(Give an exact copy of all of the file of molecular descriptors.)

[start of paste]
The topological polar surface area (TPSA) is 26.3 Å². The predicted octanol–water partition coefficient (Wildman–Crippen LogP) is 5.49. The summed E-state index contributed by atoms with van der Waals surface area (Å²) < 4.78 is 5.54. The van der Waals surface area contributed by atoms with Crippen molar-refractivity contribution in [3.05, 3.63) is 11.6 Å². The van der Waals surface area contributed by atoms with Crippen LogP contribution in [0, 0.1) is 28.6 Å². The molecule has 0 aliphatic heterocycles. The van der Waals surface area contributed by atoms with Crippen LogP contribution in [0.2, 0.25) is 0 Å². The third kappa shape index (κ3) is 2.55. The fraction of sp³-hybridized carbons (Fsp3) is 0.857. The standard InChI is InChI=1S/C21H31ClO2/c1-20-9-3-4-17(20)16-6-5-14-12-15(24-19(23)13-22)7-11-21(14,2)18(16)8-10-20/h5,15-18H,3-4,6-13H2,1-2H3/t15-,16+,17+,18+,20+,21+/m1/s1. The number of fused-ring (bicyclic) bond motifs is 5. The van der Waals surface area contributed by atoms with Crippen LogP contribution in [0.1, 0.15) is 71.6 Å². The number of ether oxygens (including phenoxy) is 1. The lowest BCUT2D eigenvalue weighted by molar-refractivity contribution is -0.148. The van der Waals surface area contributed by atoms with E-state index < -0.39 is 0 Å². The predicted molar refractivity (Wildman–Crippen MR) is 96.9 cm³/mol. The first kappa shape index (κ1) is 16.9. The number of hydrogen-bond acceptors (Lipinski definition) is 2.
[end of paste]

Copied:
The topological polar surface area (TPSA) is 26.3 Å². The predicted octanol–water partition coefficient (Wildman–Crippen LogP) is 5.49. The summed E-state index contributed by atoms with van der Waals surface area (Å²) < 4.78 is 5.54. The van der Waals surface area contributed by atoms with Crippen molar-refractivity contribution in [3.05, 3.63) is 11.6 Å². The van der Waals surface area contributed by atoms with Crippen LogP contribution in [0, 0.1) is 28.6 Å². The molecule has 0 aliphatic heterocycles. The van der Waals surface area contributed by atoms with Crippen LogP contribution in [0.2, 0.25) is 0 Å². The third kappa shape index (κ3) is 2.55. The fraction of sp³-hybridized carbons (Fsp3) is 0.857. The standard InChI is InChI=1S/C21H31ClO2/c1-20-9-3-4-17(20)16-6-5-14-12-15(24-19(23)13-22)7-11-21(14,2)18(16)8-10-20/h5,15-18H,3-4,6-13H2,1-2H3/t15-,16+,17+,18+,20+,21+/m1/s1. The number of fused-ring (bicyclic) bond motifs is 5. The van der Waals surface area contributed by atoms with Crippen LogP contribution in [0.1, 0.15) is 71.6 Å². The number of ether oxygens (including phenoxy) is 1. The lowest BCUT2D eigenvalue weighted by molar-refractivity contribution is -0.148. The van der Waals surface area contributed by atoms with E-state index < -0.39 is 0 Å². The predicted molar refractivity (Wildman–Crippen MR) is 96.9 cm³/mol. The first kappa shape index (κ1) is 16.9. The number of hydrogen-bond acceptors (Lipinski definition) is 2.